• Eat nourishing foods. Aim for incorporating a source of carbs, protein, and healthy fat in every meal. Try to get as many servings of fruits and vegetables as you can and avoid processed, fried, and sugary foods. 
  • Stay active. Movement is medicine. Exercise helps relieve stress, manage mood, and boost serotonin levels. Even ten minutes of light exercise can help. Recommendations for 30 minutes of cardiovascular exertion, within limits, have been made by medical professionals.

Spend time outside

Spending time outside quite literally gives you a breath of fresh air. Sunshine and a change of scenery are good for both the body and soul.

  • Go for a walk and think of three things you’re thankful for.
  • Have a picnic if you have access to parks or grassy areas.
  • Get out in nature and unplug from the everyday stressors in your life.
  • If you have a therapist, ask about how to have a session outside when the time feels right to do so.

Practice stress management strategies 

Stress management strategies can help you feel grounded when it all starts to feel like too much. 

  • Try deep, diaphragmatic breathing. Lie on your back and place a hand on your chest and the other on your belly, between your upper belly and rib cage. Breathe in for a count of three seconds. The hand on your stomach should rise as your diaphragm fills with air. Release for a count of six and repeat ten times.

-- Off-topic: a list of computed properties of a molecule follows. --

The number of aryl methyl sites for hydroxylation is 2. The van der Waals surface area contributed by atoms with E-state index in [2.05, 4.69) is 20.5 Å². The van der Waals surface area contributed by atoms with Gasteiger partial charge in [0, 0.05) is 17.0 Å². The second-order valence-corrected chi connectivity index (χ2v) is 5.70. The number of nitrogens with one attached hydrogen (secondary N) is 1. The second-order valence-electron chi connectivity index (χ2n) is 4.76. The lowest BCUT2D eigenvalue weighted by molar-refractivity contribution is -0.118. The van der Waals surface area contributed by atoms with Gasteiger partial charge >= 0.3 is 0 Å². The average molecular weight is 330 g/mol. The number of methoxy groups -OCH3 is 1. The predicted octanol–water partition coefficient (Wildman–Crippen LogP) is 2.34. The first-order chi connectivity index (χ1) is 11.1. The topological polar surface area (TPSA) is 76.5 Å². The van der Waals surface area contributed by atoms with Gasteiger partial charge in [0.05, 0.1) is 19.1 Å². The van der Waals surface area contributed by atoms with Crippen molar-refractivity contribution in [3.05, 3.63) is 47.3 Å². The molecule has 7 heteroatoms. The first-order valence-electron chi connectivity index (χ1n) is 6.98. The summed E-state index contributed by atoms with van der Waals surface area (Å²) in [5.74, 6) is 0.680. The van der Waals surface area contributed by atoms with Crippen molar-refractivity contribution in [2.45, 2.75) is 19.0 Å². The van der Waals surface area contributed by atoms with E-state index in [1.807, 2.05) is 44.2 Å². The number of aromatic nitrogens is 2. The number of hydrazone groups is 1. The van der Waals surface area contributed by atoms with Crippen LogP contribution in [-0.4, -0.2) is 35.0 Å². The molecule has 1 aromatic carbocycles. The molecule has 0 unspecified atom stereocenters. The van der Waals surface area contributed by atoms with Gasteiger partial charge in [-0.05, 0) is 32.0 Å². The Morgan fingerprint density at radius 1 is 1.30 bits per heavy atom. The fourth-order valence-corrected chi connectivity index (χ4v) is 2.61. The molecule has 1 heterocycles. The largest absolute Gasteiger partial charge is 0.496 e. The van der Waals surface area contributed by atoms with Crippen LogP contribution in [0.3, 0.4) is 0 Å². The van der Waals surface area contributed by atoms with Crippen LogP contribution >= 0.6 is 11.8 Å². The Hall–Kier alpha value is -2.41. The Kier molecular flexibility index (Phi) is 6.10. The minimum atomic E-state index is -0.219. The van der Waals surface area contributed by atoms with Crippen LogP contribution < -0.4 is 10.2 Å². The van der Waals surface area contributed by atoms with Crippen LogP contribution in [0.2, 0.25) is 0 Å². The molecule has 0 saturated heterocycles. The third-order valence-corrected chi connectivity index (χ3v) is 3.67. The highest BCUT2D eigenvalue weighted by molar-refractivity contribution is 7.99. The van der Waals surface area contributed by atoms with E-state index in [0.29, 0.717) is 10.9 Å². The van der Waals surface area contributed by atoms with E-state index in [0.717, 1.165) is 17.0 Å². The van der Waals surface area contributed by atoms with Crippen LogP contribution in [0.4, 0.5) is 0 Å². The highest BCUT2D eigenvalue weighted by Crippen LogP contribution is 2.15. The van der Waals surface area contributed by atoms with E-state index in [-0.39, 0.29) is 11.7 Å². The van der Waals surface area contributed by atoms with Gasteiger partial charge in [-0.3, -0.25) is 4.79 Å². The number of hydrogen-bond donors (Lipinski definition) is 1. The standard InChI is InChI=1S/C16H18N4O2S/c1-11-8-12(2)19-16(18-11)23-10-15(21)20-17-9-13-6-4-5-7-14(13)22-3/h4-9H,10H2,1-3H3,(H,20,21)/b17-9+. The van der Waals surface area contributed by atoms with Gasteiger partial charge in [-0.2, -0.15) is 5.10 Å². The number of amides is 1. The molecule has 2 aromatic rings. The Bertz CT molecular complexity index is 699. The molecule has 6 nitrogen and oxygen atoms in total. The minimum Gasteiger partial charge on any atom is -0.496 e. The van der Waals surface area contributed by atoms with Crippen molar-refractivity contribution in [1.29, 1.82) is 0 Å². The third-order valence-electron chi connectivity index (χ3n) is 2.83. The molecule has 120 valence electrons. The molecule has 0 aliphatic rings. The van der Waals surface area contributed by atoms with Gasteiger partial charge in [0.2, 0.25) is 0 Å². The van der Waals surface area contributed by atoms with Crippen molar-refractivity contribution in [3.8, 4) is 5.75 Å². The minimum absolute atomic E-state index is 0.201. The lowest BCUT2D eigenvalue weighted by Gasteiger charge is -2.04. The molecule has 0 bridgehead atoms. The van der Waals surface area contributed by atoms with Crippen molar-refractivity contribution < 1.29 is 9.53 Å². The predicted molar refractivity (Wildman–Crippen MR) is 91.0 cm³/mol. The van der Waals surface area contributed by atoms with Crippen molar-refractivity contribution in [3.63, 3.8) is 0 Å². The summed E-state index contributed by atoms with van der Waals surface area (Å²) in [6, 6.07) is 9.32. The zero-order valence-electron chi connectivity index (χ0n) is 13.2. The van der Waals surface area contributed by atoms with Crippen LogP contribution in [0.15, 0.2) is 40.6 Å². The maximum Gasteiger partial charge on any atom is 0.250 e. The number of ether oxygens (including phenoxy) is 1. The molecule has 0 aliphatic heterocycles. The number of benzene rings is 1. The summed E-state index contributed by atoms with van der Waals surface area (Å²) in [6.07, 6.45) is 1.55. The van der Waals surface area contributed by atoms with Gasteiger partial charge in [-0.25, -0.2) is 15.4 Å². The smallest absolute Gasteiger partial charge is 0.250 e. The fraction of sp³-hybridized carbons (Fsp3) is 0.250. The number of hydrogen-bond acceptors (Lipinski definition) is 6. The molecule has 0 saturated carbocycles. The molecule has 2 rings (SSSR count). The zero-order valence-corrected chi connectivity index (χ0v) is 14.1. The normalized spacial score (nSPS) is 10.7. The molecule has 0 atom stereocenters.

• Practice meditation and mindfulness. Meditation and mindfulness can increase calm and overall emotional well-being. Download an app or follow a guided meditation on a streaming service if you’re new to meditating.
  • Do a yoga flow. Yoga can release muscle tension, decrease stress, and promote positive thoughts. You can access flows on exercise apps or streaming services.

Stay connected with family and friends

It’s easy to feel isolated and alone during this time. And that can further exacerbate anxiety and stress. Humans are social beings and it’s important to stay safely connected however we can. 

  • Schedule time to talk to family and friends. It’s easy to retreat when feelings of anxiety start to mount. To ensure you stay connected, schedule regular phone calls and/or FaceTimes with loved ones.
  • Video chat when you can. Face-to-face communication is like a vitamin for your mind. Texting can be convenient, but it doesn’t replace the benefits of video communication with all of the communication that occurs using the expressive human face.
  • Follow along on social media. Social media can help remind us that we are not alone. These are trying times for everyone and a sense of community can help ease stress.

Seek professional help if you’re struggling to manage anxiety during COVID-19

If anxiety is affecting your quality of life, reach out to us at Wellington Counseling Group. Our team is dedicated to helping those struggling during this difficult time. Contact us today to learn more about telehealth or in-person therapy.

In the news: Dr. David Rakofsky 

Dr. David Rakofsky, president and founder of Chicagoland’s Wellington Counseling Group, was recently interviewed by WGN9. To hear first-hand how he recommends dealing with the threat of COVID-19 and the rise of anxiety, watch his interview now.